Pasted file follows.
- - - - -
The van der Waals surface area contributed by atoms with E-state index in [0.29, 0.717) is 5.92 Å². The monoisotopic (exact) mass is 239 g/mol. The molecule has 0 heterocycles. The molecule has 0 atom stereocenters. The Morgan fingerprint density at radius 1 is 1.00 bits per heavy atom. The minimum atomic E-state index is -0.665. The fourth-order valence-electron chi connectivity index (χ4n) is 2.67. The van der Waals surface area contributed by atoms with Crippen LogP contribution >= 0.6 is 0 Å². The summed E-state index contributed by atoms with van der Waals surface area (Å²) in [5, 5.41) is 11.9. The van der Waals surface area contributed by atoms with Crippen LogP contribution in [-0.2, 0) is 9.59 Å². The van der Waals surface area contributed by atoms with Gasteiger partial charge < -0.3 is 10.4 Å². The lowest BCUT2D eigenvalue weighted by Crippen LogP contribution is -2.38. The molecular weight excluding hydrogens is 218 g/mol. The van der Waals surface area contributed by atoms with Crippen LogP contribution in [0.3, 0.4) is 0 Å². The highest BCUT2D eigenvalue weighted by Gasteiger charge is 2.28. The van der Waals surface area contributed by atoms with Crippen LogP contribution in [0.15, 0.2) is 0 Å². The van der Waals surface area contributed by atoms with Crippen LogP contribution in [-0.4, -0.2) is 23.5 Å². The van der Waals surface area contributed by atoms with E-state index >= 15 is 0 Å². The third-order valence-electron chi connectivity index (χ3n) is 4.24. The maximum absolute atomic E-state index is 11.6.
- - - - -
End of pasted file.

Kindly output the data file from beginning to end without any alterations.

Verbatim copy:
The van der Waals surface area contributed by atoms with E-state index in [0.29, 0.717) is 5.92 Å². The monoisotopic (exact) mass is 239 g/mol. The molecule has 0 heterocycles. The molecule has 0 atom stereocenters. The Morgan fingerprint density at radius 1 is 1.00 bits per heavy atom. The minimum atomic E-state index is -0.665. The fourth-order valence-electron chi connectivity index (χ4n) is 2.67. The van der Waals surface area contributed by atoms with Crippen LogP contribution >= 0.6 is 0 Å². The summed E-state index contributed by atoms with van der Waals surface area (Å²) in [5, 5.41) is 11.9. The van der Waals surface area contributed by atoms with Crippen LogP contribution in [-0.2, 0) is 9.59 Å². The van der Waals surface area contributed by atoms with Gasteiger partial charge < -0.3 is 10.4 Å². The lowest BCUT2D eigenvalue weighted by Crippen LogP contribution is -2.38. The molecular weight excluding hydrogens is 218 g/mol. The van der Waals surface area contributed by atoms with Crippen LogP contribution in [0.3, 0.4) is 0 Å². The highest BCUT2D eigenvalue weighted by Gasteiger charge is 2.28. The van der Waals surface area contributed by atoms with Crippen LogP contribution in [0.15, 0.2) is 0 Å². The van der Waals surface area contributed by atoms with Crippen LogP contribution in [-0.4, -0.2) is 23.5 Å². The van der Waals surface area contributed by atoms with E-state index >= 15 is 0 Å². The third-order valence-electron chi connectivity index (χ3n) is 4.24. The maximum absolute atomic E-state index is 11.6.